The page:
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Advice About Indigestion

Indigestion And General Digestive Discomfort

Pain or discomfort in the upper abdomen usually after eating, that may have a variety of causes. It is more common in adults. Risk factors include: stress, being overweight, smoking and certain dietary habits.

Most people experience episodes of upper abdominal discomfort related to eating, which we usually call indigestion. The condition is more common in adults, and smoking as well as obesity increase the risk of indigestion. Most cases are not serious.

Causes And Treatment Of Indigestion

Usually indigestion follows a meal, especially one that includes rich, fatty, or heavily spiced food. Overeating, consuming too much alcohol or coffee and eating too quickly can also cause indigestion, as can stress as well as drugs like aspirin that irritate the digestive tract. If indigestion symptoms persist or becomes more severe, or if you start to vomit, lose your appetite, or lose weight, you need to consult your doctor. These symptoms may be a sign of more serious conditions such as gastroesophageal reflux (GERD), a peptic ulcer, or in rare cases, stomach cancer.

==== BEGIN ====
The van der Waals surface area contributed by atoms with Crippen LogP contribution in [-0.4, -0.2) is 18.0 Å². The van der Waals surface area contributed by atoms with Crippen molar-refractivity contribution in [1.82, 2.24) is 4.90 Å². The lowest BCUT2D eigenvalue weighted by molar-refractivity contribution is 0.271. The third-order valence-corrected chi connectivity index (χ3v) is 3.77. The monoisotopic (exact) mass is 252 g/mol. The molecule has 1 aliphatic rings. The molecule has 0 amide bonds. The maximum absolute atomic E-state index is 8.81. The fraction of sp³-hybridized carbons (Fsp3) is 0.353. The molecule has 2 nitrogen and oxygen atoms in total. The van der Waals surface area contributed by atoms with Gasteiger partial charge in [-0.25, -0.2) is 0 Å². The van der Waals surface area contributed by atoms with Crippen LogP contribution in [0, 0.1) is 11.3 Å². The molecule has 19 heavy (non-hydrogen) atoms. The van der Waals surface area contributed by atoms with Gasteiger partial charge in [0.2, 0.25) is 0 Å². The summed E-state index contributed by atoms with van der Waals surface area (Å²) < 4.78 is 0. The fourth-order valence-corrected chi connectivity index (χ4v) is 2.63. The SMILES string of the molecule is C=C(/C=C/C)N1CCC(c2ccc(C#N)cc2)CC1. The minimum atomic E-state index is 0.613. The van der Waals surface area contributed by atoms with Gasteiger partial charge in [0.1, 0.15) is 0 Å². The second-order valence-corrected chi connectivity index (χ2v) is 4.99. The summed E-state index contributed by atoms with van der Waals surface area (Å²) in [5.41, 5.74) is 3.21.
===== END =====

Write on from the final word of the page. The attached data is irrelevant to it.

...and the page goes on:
Antacids can usually relieve mild indigestion. There are also a variety of self-help measures to follow which can avoid future attacks of indigestion.

How To Prevent Indigestion – Self-Help Measures

In order to prevent or reduce the frequency and severity of episodes of indigestion, follow this advice:

  • Eat small portions of food at regular intervals, without eating too fast or overfilling your stomach.
  • Avoid eating in the three hours before going to bed to allow your body enough time to digest food.
  • Reduce or eliminate your intake of alcohol, coffee and tea.
  • Avoid rich, fatty foods such as butter and fried foods.
  • Keep a food journal to help identify foods that cause indigestion.
  • Learn to overcome stress, which can often trigger episodes of abdominal discomfort.
  • If overweight, try to reduce weight and avoid tight fitting clothing.
  • If possible, avoid medicines that irritate the digestive tract, such as aspirin and other nonsteroidal anti-inflammatory drugs.
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